Those who are well acquainted with my eating habits know that I am not squeamish when food is concerned. I have a high tolerance for new tastes, no matter which part of the animal it’s from, how it tastes, how it looks. Now that I’m living in France, it makes perfect sense to be adventurous here too, and try dishes not often found outside the country.
We often joke that the French and us Chinese are culinary soul siblings, sharing a common obsession with strange sources of protein and unusual animal parts. Heart, brain, liver, stomach. Check, check, check and check. And don’t get me started on frog’s legs. Kermit wouldn’t get a fighting chance in either Chinese or French kitchen. With the Tete de veau, the French may however have a culinary one-up versus the Chinese in the use of animal parts.
Tete de veau literally means calf’s head, and the resulting dish looks as unappetizing as it sounds. The face and jaw of the calf is first ripped of its head, following which the head, both skin and meat, is subjected to long hours of boiling, sometimes while wrapped in the tongue. A very grotesque visual, if I may say so myself. The most traditional of preparations calls for the Tete to be served with a mayonnaise and egg based gribiche sauce, though at Le Troquet, it was simply pan fried with a dusting of piment d’espelette. The texture is largely chewy and gummy, the thick wobbly layer surrounding the pink meat not fat but gelatine. And the taste of that gelatine, for a dish so mythical among French gourmands, was largely bland, offsetting the savory and tender cheek meat. Great for the skin no doubt, but I’ll take pig’s foot (cooked the Chinese way with an overload of ginger and vinegar) over veal’s head anyday, thank you very much.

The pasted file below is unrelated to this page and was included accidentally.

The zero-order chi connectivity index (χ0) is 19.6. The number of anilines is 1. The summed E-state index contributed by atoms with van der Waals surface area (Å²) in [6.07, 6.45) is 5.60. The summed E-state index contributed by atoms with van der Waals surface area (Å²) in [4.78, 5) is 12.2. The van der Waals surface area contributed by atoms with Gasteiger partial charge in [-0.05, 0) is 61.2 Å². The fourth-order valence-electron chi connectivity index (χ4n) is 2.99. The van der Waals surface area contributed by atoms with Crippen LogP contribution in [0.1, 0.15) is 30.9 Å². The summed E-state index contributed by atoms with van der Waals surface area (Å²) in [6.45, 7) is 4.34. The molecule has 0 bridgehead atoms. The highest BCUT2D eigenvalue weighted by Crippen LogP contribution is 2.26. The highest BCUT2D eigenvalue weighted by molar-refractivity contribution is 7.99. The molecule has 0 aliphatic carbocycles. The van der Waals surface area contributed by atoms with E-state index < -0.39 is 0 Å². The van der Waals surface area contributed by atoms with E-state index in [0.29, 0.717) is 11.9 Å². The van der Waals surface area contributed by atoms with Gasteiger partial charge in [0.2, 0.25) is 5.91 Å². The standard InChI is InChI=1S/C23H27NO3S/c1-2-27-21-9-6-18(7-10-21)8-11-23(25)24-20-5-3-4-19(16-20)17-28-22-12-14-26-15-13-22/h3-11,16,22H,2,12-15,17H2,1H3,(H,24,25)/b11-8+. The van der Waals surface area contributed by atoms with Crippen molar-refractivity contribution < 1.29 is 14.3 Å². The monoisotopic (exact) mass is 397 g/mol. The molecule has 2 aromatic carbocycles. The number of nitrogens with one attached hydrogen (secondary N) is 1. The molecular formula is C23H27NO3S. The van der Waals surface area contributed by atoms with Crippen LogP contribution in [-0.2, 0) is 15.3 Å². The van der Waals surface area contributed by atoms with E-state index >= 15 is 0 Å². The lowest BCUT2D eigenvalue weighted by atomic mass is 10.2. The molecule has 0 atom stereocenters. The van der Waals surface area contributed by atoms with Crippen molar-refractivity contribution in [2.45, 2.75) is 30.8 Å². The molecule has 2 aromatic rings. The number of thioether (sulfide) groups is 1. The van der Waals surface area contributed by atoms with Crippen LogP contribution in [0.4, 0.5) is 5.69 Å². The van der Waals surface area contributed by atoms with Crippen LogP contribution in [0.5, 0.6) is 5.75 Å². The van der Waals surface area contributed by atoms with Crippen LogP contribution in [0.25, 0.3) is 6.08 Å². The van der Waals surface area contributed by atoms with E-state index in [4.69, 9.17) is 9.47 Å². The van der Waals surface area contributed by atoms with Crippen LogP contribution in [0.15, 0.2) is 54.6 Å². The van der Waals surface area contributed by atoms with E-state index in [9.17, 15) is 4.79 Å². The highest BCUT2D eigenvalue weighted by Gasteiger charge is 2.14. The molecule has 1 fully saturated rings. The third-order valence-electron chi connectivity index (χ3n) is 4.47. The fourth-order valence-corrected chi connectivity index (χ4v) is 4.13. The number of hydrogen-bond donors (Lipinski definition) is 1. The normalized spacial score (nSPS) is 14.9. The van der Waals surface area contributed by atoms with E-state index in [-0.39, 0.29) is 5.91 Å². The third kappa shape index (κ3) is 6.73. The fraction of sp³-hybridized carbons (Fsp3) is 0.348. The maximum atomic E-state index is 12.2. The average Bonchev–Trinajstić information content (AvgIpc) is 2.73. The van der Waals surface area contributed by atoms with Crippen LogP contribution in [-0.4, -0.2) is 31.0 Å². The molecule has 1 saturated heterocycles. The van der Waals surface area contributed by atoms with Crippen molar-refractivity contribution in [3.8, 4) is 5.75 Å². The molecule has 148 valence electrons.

My ordering misstep aside, the meal at Le Troquet was yet another success, with our guests in awe over the massive sausage basket, cooing over dessert (the coffee jello a hit), and congratulating us for scoring such a neighborhood gem.
21 Rue Francois Bonvin